Remember those parents who never failed to tune the car radio to Z100? Who enthusiastically purchased Jingle Ball tickets for the family? Who could tell Clarkson from Carrie, Britney from Beyonce, and knew that 50 Cent was not just a type of coin? I do very well, actually. This is because neither of my parents were one of them.
If you do not recall these Z100-listening parents, it is probably because you had them. As a result, you never dealt with or maybe never even noticed the discrepancy between parents. To this day, I don’t know what my friends were thinking when they rode in the car with either of my parents. Did they not notice a difference in the ambiance? Did they feel confused? Shocked? Lucky? Such car rides were a subject of some kind of pervasive, emotionally-straining adolescent concern.
My mom usually had the radio tuned to WQXR, a station that plays Mozart, Beethoven and maybe a little Dvorak once in a while to mix it up. My dad listened to Talking Heads (songs like “Creatures of Love” were slightly embarrassing to say the least: “I’ve seen sex and I think it’s alright”) and Bob Dylan (I distinctly remember my sister’s complaint of “Daddy, this is boring”). In response to any type of protest, my mom would respond, “Since I’m driving, I get to pick the music. When you drive, you can pick.” My dad would threaten heinous torture, responding to our protests by saying, “At least I don’t sing when your friends are in the car. Do you think I should sing next time your friends are with us?”
While the first concert most girls my age ever attended featured The Spice Girls or The Backstreet Boys, my first concert showcased the talents of the folk trio Peter, Paul, and Mary. My sister was disappointed that they didn’t perform her favorite, “Lemon Tree.”
It’s funny how people often say that when you’re an adult, you’ll understand your parents much better than you understood them as a kid. I don’t think that you necessarily understand your parents better when you’re an adult yourself (this is assuming, of course, that I consider myself an adult, which I don’t). I think it’s simply that the quirks your parents had — the unique things they did — simply merge together to become who you are as an adult, all without your permission. Though I probably have a wider selection of music than most of my friends, Talking Heads and Mozart make more frequent appearances on my iPod than Akon does. It has become a struggle for me to know the names of artists behind current radio hits. This is just who I am, and I have to think that I never learned to be especially aware of current music culture because my parents were never ones who needed to be at the forefront of popular culture.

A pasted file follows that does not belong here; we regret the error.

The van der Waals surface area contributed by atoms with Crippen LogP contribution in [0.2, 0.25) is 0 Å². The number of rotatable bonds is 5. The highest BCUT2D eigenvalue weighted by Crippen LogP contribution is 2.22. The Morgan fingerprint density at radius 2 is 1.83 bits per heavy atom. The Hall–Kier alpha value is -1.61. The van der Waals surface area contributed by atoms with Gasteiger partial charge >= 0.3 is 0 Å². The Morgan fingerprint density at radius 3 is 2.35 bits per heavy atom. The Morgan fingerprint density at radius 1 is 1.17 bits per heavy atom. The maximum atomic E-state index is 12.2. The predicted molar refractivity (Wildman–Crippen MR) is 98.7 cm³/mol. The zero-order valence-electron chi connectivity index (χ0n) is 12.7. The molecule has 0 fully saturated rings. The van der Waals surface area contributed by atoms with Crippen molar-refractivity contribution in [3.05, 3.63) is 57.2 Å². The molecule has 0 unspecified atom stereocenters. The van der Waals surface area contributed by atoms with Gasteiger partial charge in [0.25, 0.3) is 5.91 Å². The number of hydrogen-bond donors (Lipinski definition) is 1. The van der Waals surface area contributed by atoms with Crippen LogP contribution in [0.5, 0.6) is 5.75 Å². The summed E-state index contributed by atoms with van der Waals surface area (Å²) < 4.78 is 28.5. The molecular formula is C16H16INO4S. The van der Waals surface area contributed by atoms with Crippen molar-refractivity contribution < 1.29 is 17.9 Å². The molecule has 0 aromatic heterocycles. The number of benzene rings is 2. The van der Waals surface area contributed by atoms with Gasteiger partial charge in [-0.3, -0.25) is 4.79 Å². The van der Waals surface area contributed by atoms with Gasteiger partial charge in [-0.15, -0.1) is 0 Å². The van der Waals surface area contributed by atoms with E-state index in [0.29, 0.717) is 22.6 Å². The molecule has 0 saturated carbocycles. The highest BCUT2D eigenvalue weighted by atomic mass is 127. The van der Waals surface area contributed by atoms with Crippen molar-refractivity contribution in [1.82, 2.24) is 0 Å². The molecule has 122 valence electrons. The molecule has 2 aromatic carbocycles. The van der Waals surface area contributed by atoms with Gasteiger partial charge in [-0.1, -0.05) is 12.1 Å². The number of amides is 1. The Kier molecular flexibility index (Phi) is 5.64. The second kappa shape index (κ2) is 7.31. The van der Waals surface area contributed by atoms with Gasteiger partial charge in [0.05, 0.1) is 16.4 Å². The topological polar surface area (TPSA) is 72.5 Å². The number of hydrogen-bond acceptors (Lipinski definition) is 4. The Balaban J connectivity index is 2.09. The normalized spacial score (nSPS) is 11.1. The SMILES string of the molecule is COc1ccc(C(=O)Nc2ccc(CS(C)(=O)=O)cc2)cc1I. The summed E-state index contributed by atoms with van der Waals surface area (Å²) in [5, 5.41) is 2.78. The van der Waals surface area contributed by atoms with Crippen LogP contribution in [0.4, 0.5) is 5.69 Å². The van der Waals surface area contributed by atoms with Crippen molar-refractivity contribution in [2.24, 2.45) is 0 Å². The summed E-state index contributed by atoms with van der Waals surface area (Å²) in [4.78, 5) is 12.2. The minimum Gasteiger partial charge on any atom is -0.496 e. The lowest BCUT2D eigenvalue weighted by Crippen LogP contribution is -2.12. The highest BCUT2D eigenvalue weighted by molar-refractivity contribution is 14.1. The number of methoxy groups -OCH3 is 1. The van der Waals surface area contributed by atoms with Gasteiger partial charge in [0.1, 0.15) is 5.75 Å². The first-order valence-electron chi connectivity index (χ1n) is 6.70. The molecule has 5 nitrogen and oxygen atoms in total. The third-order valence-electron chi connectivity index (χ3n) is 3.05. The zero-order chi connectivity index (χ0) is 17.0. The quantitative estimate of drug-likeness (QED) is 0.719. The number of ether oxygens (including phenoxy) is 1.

My parents’ music tastes have become a part of me in many, more significant ways. My mom’s love of classical music translated into my love of playing the piano and the violin from elementary through high school. Though I have only briefly been involved with these instruments at Cornell, I will always have at hand the opportunity to escape into the classical music my mother surrounded me with. I will also always have fond memories of playing music for my grandparents. My grandmother would deem me a prodigy and tell me that whatever I played for her was absolutely beautiful, while my grandfather, ever the critic, would ask me whether I had really been practicing recently, inducing the deep, nauseating guilt that comes with disappointing your loved ones.
And what about my Van Morrison-loving, Grateful Dead-idolizing dad? Well, I quickly accepted his music as my own as soon as I was at that age when having that generic poster of Bob Dylan in your room was cool. Oh, and, however improbably, I will always have a soft spot for Jimmy Buffett, if only for the lesson I learned as a child from the children’s book he co-wrote with his daughter, Jolly Mon Sing. The book tells the tale of a man who uses his musical gifts to befriend a dolphin and become king. It’s a story that anyone who has felt that music has saved them, in one way of another, will love. And such nostalgia is not merely mental. Recently, a few friends were recounting a time when they were in New York City around Madison Square Garden and all of a sudden they saw all of these old people wearing Hawaiian shirts coming from the Jimmy Buffett concert. “Oh yeah,” I said, “I was there.”
So if you haven’t accepted the music taste of the person who drove you around all those years, give it a second chance. Whether you were subjected to classical music, rap, country, or something worse (polka-metal?), I am sure that there is something meaningful to be gleaned from the soundtrack to your childhood. And if you show the slightest interest, you might be rewarded with reciprocation. Unlikely as it seems, my parents have made some real progress in catching onto some modern music. Today, my dad would consider himself a Coldplay fan and someone who is at least tangentially familiar with bands like The New Pornographers and Ted Leo and the Pharmacists. And my mom? Well, every once in a while I’ll hear O.A.R. coming from her computer, and sometimes I swear I catch her jamming out to a Kanye song or two.